It is argued that although the prisoner can not completely eliminate the pains of imprisonment, a cohesive inmate system which has group allegiance as its dominant value provides the inmate with a meaningful reference group that may either reinstate the inmate's self-image or neutralize the deleterious effects of its loss. . . . [#16]

Although this view has produced many illuminating insights into the social organization of the prison, in my view it may have been somewhat overplayed.

The cardinal difficulty is that the prison as a whole does not form an integrated social corpus whose continued existence can be counted on for the sake of functional theory.

Open the doors, and most inmates will leave. The glue that provides the cohesion for the inmate social system is supplied from outside -- by the existence of involuntary incarceration -- rather than from inside by the natural affinities of prison life. In this light the use of the "function" -- insofar as it presupposes a self-sustaining, integrated social whole -- is inappropriate.

Nevertheless, inmates may be said to pursue individually and collectively certain ends, and these ends may form the basis of a structure to inmate social organization, staff organization, and the organization of the prison as a whole.

In discussing the function of the courts, therefore, I would like the reader to see what are called "functions" as objectives which do not necessarily imply group cohesion or organization which is intrinsically supplied. In her work on women's prisons, Giallombardo suggested the term calculated solidarity to distinguish involuntary social organizations from those in the wild.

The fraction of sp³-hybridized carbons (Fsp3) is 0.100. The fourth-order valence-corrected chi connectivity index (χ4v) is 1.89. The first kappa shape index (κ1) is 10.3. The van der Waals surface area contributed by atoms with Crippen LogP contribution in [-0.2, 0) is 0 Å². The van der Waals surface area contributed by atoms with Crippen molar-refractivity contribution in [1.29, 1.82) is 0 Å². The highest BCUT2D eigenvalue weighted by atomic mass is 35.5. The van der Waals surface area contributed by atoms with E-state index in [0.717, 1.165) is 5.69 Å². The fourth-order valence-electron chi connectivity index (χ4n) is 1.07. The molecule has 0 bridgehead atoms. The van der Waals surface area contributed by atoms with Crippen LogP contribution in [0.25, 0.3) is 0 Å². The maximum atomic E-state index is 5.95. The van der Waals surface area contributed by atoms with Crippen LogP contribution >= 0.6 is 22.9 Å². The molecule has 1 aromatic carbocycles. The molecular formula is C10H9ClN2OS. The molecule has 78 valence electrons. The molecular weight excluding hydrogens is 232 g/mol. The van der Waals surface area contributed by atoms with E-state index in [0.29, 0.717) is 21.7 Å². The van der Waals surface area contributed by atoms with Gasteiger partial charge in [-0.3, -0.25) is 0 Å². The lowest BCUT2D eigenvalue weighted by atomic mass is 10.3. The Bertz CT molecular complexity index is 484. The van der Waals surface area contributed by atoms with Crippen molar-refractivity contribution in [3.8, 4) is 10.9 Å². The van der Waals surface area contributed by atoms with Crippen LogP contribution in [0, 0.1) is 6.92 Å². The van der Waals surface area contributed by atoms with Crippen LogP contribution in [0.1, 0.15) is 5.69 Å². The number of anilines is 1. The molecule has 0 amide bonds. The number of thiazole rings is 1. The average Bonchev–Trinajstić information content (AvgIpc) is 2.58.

, . . Calculated solidarity is defined as a social unity based not on automatic conformity to a set of common social norms perceived to be morally binding, but rather on a unity which is subject to constant interpretation by the inmate as she perceives each situation from the point of view of her own interests. [#17]

More of the courts can be near the wall in the above "zoom-in" close-up detail. Like the detail at the top of this web page, this close-up was sliced from the left half of the 1972 report's photo showing the basketball area of the North Yard.

I wish to stress that the social organization of the prison should not be too readily compared to that of a family, a commercial organization, or a college fraternity wherein, if the strains of participation become too great, the actor can leave. The prison wall enforces integration in spite of tastes, cohesion in the form of calculated solidarity regardless of moral consensus.

In attempting to discover the importance of the courts to the inmates, I began each interview with a question concerning life at Clinton in general -- usually something like: "What is it like to do time in this place?"

The responses to this question varied with the frame of reference to which the respondent applied. Compared to freedom, say, prison life was odious; compared to what a prison ought to be, say, a variety of responses were possible.

Thus, in approaching the deprivation reducing impact of the courts it is necessary to specify the deprivation with respect to what. As a general rule, the more extended the context from which the respondent launched his response, the more serious were his condemnations of life at Clinton. A man who used the frame of comparative institutions, for example, was less unfavorable to the institution than a man who compared Clinton to "life on the street" or his conception of the ideal (or for that matter the minimally acceptable) prison.

Naturally, this pattern of responses poses something of a problem for the environmental researcher -- the most important determinant of the response does not pertain to the shared physical environment but to the alternative frames of reference from which it may be viewed.

Thus, paradoxically, the environmental evaluation becomes a byproduct of the choice of context. Equally problematic is the fact that deprivations are felt in relation to possible changes.